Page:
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FEATURE ARTICLE  

Focus on Basics, Urges Small Arms Designer 

11  2,001 

by Virginia Hart Ezell 

The small arms community should remember its roots and work on improving the internal functioning of weapons, rather than developing peripheral products, such as laser designators and fire-control devices, according to L. James Sullivan, a veteran small arms designer.

It takes longer for a soldier to reload—well over one minute—than it does to expend all of the rounds in a single magazine, Sullivan reminded a conference sponsored recently by the National Defense Industrial Association in Little Rock, Ark.

Why not, he asked, take a look at some of the basic issues of the design to help the soldier increase his ability to hit a target, rather than invest millions of dollars in a weapon that is rapidly becoming a Swiss Army Knife of rifles?

“Let’s fix the inside before we start trying to fix the outside,” said Sullivan.

At the Joint Services Small Arms Symposium, Sullivan received the Chinn Award, the highest honor bestowed by the Executive Committee of NDIA’s Small Arms Systems Section, in recognition of four decades of design and engineering achievements.

George Chinn is considered by many as the master of military small arms.

Sullivan is known for his work on the M16 family of weapons. He is credited with adapting the design of Eugene Stoner’s 7.62mm AR10 assault rifle to a smaller 5.56mm version, which ultimately became the now ubiquitous M16.

From his work with Stoner on the M16, Sullivan moved to Singapore, to work on a new light machine gun for Chartered Industries, now known as Singapore Technologies. The outcome was the 5.56mm Ultimax light machine gun, noted by experts as one of the most manageable light machine guns in the world. The secret of its manageability is in Sullivan’s patented counter recoil mechanism, making the Ultimax not just a manageable full-automatic weapon, but a machine gun that can be aimed.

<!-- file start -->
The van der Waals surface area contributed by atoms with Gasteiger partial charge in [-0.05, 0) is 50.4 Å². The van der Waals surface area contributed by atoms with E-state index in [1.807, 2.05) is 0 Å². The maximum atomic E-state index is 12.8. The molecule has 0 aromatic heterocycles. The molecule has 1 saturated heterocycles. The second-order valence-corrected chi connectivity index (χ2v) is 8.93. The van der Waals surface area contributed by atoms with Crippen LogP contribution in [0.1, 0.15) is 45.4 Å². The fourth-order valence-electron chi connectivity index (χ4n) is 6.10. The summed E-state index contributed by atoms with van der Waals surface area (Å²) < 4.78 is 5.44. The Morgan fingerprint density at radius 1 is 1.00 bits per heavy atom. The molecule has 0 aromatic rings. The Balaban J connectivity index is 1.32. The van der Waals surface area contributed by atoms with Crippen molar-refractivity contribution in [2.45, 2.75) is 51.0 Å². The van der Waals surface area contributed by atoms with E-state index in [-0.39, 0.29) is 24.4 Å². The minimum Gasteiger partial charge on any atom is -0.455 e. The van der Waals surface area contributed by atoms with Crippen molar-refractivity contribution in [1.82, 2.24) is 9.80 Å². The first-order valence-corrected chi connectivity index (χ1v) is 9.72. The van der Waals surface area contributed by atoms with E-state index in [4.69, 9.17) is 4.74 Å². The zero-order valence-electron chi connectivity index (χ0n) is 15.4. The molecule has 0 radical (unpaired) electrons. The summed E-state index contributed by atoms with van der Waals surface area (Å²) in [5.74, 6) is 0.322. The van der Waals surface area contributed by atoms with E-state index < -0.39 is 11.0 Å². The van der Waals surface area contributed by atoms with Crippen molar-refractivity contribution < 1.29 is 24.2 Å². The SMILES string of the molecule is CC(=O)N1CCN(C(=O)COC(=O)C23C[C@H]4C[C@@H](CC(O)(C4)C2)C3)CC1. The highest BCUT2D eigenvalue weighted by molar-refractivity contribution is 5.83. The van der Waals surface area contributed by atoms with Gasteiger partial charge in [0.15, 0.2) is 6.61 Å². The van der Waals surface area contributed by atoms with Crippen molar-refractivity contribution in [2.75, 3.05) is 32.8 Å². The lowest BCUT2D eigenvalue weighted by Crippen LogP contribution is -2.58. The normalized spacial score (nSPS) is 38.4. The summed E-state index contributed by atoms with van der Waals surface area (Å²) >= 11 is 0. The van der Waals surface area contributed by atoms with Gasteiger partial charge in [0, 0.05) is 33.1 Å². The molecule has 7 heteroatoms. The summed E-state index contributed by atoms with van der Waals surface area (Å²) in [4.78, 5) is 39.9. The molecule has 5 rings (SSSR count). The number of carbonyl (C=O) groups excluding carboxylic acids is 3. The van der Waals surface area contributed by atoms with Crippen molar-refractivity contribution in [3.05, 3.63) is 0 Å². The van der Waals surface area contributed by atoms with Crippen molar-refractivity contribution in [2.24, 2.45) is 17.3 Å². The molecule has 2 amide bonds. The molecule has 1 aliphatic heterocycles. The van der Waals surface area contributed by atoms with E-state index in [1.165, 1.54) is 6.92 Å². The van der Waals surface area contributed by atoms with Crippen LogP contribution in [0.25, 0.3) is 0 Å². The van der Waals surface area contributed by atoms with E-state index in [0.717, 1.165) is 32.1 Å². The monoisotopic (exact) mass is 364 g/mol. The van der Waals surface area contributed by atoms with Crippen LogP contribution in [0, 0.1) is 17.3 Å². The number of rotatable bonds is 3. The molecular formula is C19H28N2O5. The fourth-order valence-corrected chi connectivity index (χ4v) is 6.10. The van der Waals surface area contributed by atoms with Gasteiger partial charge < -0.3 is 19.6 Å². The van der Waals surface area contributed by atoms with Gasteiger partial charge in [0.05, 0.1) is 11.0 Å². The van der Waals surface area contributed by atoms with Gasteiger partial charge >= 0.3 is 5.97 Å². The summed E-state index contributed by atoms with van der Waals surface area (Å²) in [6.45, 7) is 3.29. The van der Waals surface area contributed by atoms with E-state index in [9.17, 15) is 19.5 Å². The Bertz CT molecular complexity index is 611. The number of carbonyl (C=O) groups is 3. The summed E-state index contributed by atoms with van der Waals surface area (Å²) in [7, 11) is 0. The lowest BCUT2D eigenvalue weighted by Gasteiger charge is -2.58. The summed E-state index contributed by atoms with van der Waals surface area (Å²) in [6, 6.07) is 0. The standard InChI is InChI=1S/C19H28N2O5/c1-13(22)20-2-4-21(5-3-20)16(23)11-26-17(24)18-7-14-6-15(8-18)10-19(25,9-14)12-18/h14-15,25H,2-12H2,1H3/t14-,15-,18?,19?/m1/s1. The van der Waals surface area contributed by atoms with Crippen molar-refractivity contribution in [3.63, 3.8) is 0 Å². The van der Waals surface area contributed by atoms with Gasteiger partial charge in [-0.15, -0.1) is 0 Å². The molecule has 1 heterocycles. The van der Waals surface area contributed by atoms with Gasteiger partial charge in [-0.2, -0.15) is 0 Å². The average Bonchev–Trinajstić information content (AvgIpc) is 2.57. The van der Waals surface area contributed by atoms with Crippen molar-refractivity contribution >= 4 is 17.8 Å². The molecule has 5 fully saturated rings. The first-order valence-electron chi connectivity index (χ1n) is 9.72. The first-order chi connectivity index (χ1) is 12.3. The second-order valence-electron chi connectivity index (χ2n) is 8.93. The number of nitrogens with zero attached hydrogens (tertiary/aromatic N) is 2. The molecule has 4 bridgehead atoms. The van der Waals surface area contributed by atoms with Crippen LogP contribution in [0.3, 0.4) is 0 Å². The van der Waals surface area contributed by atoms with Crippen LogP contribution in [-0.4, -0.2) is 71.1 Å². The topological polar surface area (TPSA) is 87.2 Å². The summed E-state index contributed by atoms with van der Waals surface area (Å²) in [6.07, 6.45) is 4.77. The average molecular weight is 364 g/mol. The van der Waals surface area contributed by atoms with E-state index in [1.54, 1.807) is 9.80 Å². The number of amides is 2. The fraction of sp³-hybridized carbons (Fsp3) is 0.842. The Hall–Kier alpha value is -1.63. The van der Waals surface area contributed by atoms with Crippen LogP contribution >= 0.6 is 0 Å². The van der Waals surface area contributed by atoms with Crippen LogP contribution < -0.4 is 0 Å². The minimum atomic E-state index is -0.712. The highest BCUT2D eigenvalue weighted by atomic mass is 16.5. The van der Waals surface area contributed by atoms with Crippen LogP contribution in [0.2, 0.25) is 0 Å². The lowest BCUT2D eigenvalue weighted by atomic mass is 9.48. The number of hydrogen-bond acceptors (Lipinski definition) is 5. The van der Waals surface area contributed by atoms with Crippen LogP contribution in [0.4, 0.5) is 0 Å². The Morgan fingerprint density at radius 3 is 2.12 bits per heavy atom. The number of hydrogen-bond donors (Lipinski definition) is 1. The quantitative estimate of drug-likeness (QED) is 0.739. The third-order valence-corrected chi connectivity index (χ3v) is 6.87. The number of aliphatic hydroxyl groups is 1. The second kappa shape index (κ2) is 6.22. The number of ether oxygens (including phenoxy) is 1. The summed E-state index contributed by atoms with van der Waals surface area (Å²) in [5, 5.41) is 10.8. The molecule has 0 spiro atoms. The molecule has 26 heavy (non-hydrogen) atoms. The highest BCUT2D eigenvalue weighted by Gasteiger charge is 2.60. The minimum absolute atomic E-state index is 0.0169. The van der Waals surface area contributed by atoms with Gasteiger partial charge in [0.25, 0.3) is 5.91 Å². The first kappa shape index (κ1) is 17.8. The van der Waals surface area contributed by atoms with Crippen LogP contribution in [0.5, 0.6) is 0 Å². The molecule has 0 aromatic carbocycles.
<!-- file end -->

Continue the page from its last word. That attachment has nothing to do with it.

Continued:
From Singapore, Sullivan continued to move West, to Italy’s Beretta, where he worked on that company’s assault rifle program. Although not adopted, he did complete the design for a 5.56mm assault rifle. Returning to the United States, Sullivan went to Sturm, Ruger & Company, in New Hampshire, to work on the design of the Mini 14 rifle, which is still in service today with the U.S. Immigration and Naturalization Service, as well as numerous police departments and paramilitary forces around the world.

In addition to the Chinn Award, the executive committee decided to recognize the often-overlooked sniper community. As the military’s missions have changed in recent years, the committee has recognized that the precision shooter is an essential element of the equation, whether the assignment is peacekeeping, peacemaking or full combat. To recognize the sniper as a full and accepted part of that equation, the small arms section instituted an award for the sniper community, naming it after one of the nation’s most successful snipers of the Vietnam era, Marine Gunnery Sgt. Carlos Hathcock.

The Hathcock award this year was given to William “Bart” Bartholomew, who retired from Maryland’s Baltimore County Police Department. A Marine sniper for four years, Officer Bartholomew joined the police force in the 1970s. After several years on the force, he joined the Baltimore County Tactical Unit and is credited with establishing that force’s counter-sniper program. He established the Baltimore Country Counter-Sniper School, one of only nine in the United States, modeled after the Marine Corps Sniper School, in Quantico, Va. Under his guidance, the curriculum teaches students that a sniper is not just a precision shooter. Instead, this job encompasses a much wider range of skills and abilities.

To help promote sniper skills within that select community, Bartholomew worked with staff at Heckler & Koch USA, of Sterling, Va., to establish a counter-sniper competition, which has become an annual, highly competitive event, attracting military and law enforcement sniper teams from across the United States and around the world.

Virginia Hart Ezell is president of the Institute for Research on Small Arms in International Security and a reserve lieutenant colonel in the U.S. Army Ordnance Corps.

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